The Christmas decorations were barely down (and for some people were not down yet) when the pink hearts and cheap candy hit the store shelves. All the marketing and merchandising screamed – St Valentine’s Day is just around the corner with an implied, “Have you bought anything for the one you love?” The choices abound; you can choose chocolates, lingerie, jewelry, perfume or cologne, or select from a myriad of other trinkets on display. “What can you buy to prove to that special someone that he or she is the only one for you?” is the question all the stores want you to ask. Then, of course, they want you to buy that item from them.
It would seem that St Valentine is more the patron saint for cheap gifts than he is for lovers. Actually, St Valentine had no connection with lovers until 1632 when Princess Elizabeth, the daughter of King James the 1st who married Frederick V, Elector Palatine on St Valentine’s Day. A famous poet and clergyman of the day, John Donne, wrote a marriage poem for the two and St Valentine and lovers have been linked ever since (cheap candy followed not too long thereafter). Today we are bombarded with the images of greeting card love. There are the gifts, the candy, and the stupid (and extremely misguided) sayings like “love means never having to say you are sorry.” Just about everyone who is in a relationship will participate in one of more of the seasonal activities. None should hurt your relationship but none will really strengthen it either.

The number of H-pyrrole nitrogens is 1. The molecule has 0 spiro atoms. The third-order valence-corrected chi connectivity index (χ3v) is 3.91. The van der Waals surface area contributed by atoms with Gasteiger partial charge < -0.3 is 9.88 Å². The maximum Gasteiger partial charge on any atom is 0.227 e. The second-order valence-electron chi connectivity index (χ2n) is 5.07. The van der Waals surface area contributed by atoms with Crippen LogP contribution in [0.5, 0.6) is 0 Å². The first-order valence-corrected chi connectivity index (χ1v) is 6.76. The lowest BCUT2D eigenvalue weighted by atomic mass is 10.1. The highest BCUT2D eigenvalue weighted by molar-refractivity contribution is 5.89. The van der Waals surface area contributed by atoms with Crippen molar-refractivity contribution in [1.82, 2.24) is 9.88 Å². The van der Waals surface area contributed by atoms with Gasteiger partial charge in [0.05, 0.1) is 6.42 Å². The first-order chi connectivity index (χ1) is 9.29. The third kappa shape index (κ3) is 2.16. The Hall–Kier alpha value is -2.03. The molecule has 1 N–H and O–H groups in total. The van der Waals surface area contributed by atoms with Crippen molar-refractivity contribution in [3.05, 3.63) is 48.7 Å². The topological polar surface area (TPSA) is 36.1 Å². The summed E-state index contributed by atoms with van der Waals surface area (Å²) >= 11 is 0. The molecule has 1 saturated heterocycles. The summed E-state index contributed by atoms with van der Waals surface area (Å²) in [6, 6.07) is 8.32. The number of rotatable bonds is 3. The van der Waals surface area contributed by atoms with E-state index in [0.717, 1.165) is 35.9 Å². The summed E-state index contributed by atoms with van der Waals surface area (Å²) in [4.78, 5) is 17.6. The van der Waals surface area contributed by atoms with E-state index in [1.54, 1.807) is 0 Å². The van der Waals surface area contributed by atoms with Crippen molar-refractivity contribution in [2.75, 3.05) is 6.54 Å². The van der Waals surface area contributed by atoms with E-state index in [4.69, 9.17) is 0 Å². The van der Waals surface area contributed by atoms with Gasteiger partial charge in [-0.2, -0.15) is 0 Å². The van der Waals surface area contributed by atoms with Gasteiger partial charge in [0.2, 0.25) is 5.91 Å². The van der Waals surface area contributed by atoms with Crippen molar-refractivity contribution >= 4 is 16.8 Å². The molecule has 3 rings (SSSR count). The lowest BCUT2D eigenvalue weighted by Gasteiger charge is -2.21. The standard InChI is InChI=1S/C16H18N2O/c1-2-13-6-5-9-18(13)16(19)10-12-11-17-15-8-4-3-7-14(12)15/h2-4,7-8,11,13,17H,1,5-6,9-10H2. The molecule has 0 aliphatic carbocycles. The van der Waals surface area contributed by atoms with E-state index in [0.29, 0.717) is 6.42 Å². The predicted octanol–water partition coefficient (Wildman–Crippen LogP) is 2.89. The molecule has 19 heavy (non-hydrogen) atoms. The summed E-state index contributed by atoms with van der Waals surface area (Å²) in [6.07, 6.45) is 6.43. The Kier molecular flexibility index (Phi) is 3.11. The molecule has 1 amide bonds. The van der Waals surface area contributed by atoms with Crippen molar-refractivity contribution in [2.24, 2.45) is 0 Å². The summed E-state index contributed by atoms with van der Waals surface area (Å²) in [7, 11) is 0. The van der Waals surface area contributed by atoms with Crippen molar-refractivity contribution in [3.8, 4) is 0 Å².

So rather than falling for culture’s cheap view of love (and the cheap candy that goes with it), put into practice the guidance from God’s description of love and all it should be: Love is patient and kind; love does not envy or boast; it is not arrogant or rude. It does not insist on its own way; it is not irritable or resentful; it does not rejoice at wrongdoing, but rejoices with the truth. Love bears all things, believes all things, hopes all things, endures all things. Love never ends. (1 Corinthians 13:4–8)